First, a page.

“I think people can deal with a lot of elements, they can deal with job loss and they can deal with lack of money if they have social support, but you take that social support away and that's really hard to deal with,” she said.


On the front lines of the mental health crisis in Canada, national hotlines are seeing exactly what McIntyre’s study outlines. 

Stephanie MacKendrick, CEO of Crisis Services Canada, said their distress centre members have seen up to a 90 per cent increase in calls to their hotlines, including a 200 per cent increase in “active rescues,” meaning the caller is in imminent danger.

“In addition to having more calls, (the agents are) also saying that in some cases, up to 100 per cent of them are either calls that are the result of issues from COVID-19, or are made worse by COVID-19,” she said.

“About 25 per cent of the centres that we surveyed recently said that more than 75 per cent of their calls either related to COVID, or were because of worsening conditions due to COVID.” 

Margaret Eaton, national CEO of the Canadian Mental Health Associationsaid calls to the CMHA’s 78 branches across the country have increased 50 to 60 per cent since the beginning of the pandemic.

“We believe this is already a sign that that risk of suicide is very prevalent right now,” she said.

She said CMHA employees have been doing their best to handle additional demand by meeting in-person if someone walks into a centre, or delivering service over the phone or digitally whenever possible.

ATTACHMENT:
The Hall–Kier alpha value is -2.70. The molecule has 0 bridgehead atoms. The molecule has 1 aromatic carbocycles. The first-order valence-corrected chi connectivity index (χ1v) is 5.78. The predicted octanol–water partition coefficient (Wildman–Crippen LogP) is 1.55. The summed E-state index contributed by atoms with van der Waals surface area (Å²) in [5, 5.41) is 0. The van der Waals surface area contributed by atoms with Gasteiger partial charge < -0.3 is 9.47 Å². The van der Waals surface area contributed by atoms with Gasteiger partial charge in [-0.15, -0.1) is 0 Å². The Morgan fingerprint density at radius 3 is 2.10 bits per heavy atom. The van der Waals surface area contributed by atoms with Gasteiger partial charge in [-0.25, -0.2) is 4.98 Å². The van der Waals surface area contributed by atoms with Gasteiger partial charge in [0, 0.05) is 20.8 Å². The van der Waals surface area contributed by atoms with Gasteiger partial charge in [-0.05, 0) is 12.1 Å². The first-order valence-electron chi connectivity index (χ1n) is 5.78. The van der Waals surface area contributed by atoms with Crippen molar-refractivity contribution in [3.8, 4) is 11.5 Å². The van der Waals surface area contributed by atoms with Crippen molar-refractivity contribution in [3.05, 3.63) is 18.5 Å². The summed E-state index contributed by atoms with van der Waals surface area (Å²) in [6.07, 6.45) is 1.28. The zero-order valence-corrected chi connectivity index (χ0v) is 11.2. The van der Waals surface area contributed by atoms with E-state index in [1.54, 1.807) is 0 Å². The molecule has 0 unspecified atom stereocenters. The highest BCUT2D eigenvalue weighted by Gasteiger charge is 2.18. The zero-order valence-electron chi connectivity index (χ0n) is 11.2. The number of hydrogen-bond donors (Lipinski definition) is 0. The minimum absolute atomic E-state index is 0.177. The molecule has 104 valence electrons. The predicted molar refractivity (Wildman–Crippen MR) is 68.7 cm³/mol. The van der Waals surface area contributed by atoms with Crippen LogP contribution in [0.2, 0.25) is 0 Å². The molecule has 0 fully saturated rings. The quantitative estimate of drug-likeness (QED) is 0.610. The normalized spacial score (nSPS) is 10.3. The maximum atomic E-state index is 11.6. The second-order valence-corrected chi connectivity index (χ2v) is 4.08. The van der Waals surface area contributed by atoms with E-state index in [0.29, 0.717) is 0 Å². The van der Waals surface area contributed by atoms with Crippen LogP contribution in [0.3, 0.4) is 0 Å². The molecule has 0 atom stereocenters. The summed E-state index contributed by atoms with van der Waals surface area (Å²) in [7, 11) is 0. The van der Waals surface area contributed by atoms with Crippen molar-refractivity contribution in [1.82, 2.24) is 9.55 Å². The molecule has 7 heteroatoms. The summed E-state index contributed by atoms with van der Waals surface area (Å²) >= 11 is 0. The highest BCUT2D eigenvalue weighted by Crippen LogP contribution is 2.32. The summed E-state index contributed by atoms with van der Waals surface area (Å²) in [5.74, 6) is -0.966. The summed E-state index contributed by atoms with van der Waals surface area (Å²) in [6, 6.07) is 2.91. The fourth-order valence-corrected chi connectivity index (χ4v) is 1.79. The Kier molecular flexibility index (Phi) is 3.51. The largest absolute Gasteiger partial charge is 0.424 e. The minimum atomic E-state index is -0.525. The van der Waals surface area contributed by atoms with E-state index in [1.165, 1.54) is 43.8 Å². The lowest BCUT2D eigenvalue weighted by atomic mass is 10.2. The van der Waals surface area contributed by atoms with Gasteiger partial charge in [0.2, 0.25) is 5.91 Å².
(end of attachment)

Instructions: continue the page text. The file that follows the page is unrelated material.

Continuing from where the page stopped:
“The increase in demand has been very hard on our mental health frontline responders and it shows that COVID-19 has had a strong impact on people,” she said.

Eaton said up to half of Canadians believe COVID-19 has impacted their mental health, whether because of the increased isolation, concerns about the virus itself, or worries regarding their financial situation and the safety of their loved ones.


McIntyre believes additional measures from the federal and provincial governments can help flatten the potential curve of suicide in Canada.

We need to have a national strategy implemented locally that can prevent the increase in suicides,” he said.

This national strategy, he suggests, includes continued wage subsidy and support for small businesses, but also an additional access to mental health resources for Canadians.

“What I'm especially concerned about is the ongoing situation in Canada, where there remains uncertainty as to when the economy will fully open up,” he said. “This creates ongoing chronic stress, increasing the risk, not only for suicide, but also mental disorders that are associated with suicide, like depression and drug and alcohol misuse.”

McIntyre also believes a safe, but swift reopening of the economy will help with Canadians’ mental health.


Meanwhile Leslie is urging anyone -- especially men -- to seek treatment when they are facing difficult times.

“If you need it, go get the help,” she said.

“Treat your brain like you would your heart … and get the help,” she added. “If you had a heart attack, you'd have no problems going to the hospital. If you're contemplating suicide, your brain is just like your heart. Take yourself to the hospital. Reach out to somebody, because at the end of the day, COVID means nothing if you're not here.”


If you are experiencing a mental health crisis and need to speak with someone, hereare some resources: 

Crisis Services Canada, enables callers anywhere in Canada to access crisis support by phone, in French or English: toll-free 1-833-456-4566 Available 24/7

Provincial Numbers for the Canadian Crisis Centre

Canadian Mental Health Association